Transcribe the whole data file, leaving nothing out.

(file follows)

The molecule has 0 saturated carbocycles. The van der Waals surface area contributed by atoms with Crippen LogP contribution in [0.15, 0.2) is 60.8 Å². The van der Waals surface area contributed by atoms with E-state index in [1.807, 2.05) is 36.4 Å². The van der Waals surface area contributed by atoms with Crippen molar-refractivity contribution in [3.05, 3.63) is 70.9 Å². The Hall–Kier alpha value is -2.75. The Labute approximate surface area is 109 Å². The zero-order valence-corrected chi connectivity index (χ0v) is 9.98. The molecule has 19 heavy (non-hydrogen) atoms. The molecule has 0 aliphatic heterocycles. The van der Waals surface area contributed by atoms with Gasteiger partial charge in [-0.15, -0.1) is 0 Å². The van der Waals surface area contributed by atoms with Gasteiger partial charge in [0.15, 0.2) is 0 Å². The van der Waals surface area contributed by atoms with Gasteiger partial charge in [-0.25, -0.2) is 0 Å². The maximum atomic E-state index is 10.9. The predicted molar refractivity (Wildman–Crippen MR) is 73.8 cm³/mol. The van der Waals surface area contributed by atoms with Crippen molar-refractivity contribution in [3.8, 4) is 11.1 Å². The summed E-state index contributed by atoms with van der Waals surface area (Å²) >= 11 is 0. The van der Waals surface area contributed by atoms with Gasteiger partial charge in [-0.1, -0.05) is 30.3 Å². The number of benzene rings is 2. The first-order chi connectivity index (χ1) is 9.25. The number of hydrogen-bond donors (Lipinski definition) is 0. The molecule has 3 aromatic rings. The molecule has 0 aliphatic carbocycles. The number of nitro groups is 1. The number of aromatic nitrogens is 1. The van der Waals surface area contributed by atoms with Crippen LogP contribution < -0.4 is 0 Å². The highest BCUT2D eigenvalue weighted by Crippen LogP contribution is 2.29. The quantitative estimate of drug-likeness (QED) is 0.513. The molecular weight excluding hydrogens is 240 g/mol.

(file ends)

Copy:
The molecule has 0 saturated carbocycles. The van der Waals surface area contributed by atoms with Crippen LogP contribution in [0.15, 0.2) is 60.8 Å². The van der Waals surface area contributed by atoms with E-state index in [1.807, 2.05) is 36.4 Å². The van der Waals surface area contributed by atoms with Crippen molar-refractivity contribution in [3.05, 3.63) is 70.9 Å². The Hall–Kier alpha value is -2.75. The Labute approximate surface area is 109 Å². The zero-order valence-corrected chi connectivity index (χ0v) is 9.98. The molecule has 19 heavy (non-hydrogen) atoms. The molecule has 0 aliphatic heterocycles. The van der Waals surface area contributed by atoms with Gasteiger partial charge in [-0.15, -0.1) is 0 Å². The van der Waals surface area contributed by atoms with Gasteiger partial charge in [0.15, 0.2) is 0 Å². The van der Waals surface area contributed by atoms with Gasteiger partial charge in [-0.25, -0.2) is 0 Å². The maximum atomic E-state index is 10.9. The predicted molar refractivity (Wildman–Crippen MR) is 73.8 cm³/mol. The van der Waals surface area contributed by atoms with Crippen molar-refractivity contribution in [3.8, 4) is 11.1 Å². The summed E-state index contributed by atoms with van der Waals surface area (Å²) >= 11 is 0. The van der Waals surface area contributed by atoms with Gasteiger partial charge in [-0.1, -0.05) is 30.3 Å². The number of benzene rings is 2. The first-order chi connectivity index (χ1) is 9.25. The number of hydrogen-bond donors (Lipinski definition) is 0. The molecule has 3 aromatic rings. The molecule has 0 aliphatic carbocycles. The number of nitro groups is 1. The number of aromatic nitrogens is 1. The van der Waals surface area contributed by atoms with Crippen LogP contribution < -0.4 is 0 Å². The highest BCUT2D eigenvalue weighted by Crippen LogP contribution is 2.29. The quantitative estimate of drug-likeness (QED) is 0.513. The molecular weight excluding hydrogens is 240 g/mol.